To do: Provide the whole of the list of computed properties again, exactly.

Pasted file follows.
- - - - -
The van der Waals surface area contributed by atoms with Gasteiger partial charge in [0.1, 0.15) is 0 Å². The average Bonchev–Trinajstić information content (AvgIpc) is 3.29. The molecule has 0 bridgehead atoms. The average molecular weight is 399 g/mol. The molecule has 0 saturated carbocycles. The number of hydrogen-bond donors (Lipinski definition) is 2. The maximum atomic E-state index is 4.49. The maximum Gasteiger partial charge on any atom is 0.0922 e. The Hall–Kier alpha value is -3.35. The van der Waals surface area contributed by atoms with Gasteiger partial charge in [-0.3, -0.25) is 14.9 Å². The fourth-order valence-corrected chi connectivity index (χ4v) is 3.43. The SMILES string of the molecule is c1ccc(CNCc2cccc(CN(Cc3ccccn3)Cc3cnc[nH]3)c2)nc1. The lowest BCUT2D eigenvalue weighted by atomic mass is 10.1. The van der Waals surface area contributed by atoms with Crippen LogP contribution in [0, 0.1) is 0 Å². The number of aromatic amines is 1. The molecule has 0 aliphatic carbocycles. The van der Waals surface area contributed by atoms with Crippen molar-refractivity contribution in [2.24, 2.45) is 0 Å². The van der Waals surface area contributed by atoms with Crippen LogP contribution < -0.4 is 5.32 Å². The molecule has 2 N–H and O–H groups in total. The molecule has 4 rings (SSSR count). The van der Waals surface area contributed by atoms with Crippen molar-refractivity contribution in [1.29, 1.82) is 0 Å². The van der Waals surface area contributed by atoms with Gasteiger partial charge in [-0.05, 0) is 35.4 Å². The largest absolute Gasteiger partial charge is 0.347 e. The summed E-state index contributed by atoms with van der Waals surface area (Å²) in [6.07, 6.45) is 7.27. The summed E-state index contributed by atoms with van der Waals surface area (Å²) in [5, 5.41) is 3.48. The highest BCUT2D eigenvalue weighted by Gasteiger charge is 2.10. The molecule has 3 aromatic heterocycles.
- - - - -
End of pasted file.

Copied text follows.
The van der Waals surface area contributed by atoms with Gasteiger partial charge in [0.1, 0.15) is 0 Å². The average Bonchev–Trinajstić information content (AvgIpc) is 3.29. The molecule has 0 bridgehead atoms. The average molecular weight is 399 g/mol. The molecule has 0 saturated carbocycles. The number of hydrogen-bond donors (Lipinski definition) is 2. The maximum atomic E-state index is 4.49. The maximum Gasteiger partial charge on any atom is 0.0922 e. The Hall–Kier alpha value is -3.35. The van der Waals surface area contributed by atoms with Gasteiger partial charge in [-0.3, -0.25) is 14.9 Å². The fourth-order valence-corrected chi connectivity index (χ4v) is 3.43. The SMILES string of the molecule is c1ccc(CNCc2cccc(CN(Cc3ccccn3)Cc3cnc[nH]3)c2)nc1. The lowest BCUT2D eigenvalue weighted by atomic mass is 10.1. The van der Waals surface area contributed by atoms with Crippen LogP contribution in [0, 0.1) is 0 Å². The number of aromatic amines is 1. The molecule has 0 aliphatic carbocycles. The van der Waals surface area contributed by atoms with Crippen molar-refractivity contribution in [2.24, 2.45) is 0 Å². The van der Waals surface area contributed by atoms with Crippen LogP contribution < -0.4 is 5.32 Å². The molecule has 2 N–H and O–H groups in total. The molecule has 4 rings (SSSR count). The van der Waals surface area contributed by atoms with Crippen molar-refractivity contribution in [1.29, 1.82) is 0 Å². The van der Waals surface area contributed by atoms with Gasteiger partial charge in [-0.05, 0) is 35.4 Å². The largest absolute Gasteiger partial charge is 0.347 e. The summed E-state index contributed by atoms with van der Waals surface area (Å²) in [6.07, 6.45) is 7.27. The summed E-state index contributed by atoms with van der Waals surface area (Å²) in [5, 5.41) is 3.48. The highest BCUT2D eigenvalue weighted by Gasteiger charge is 2.10. The molecule has 3 aromatic heterocycles.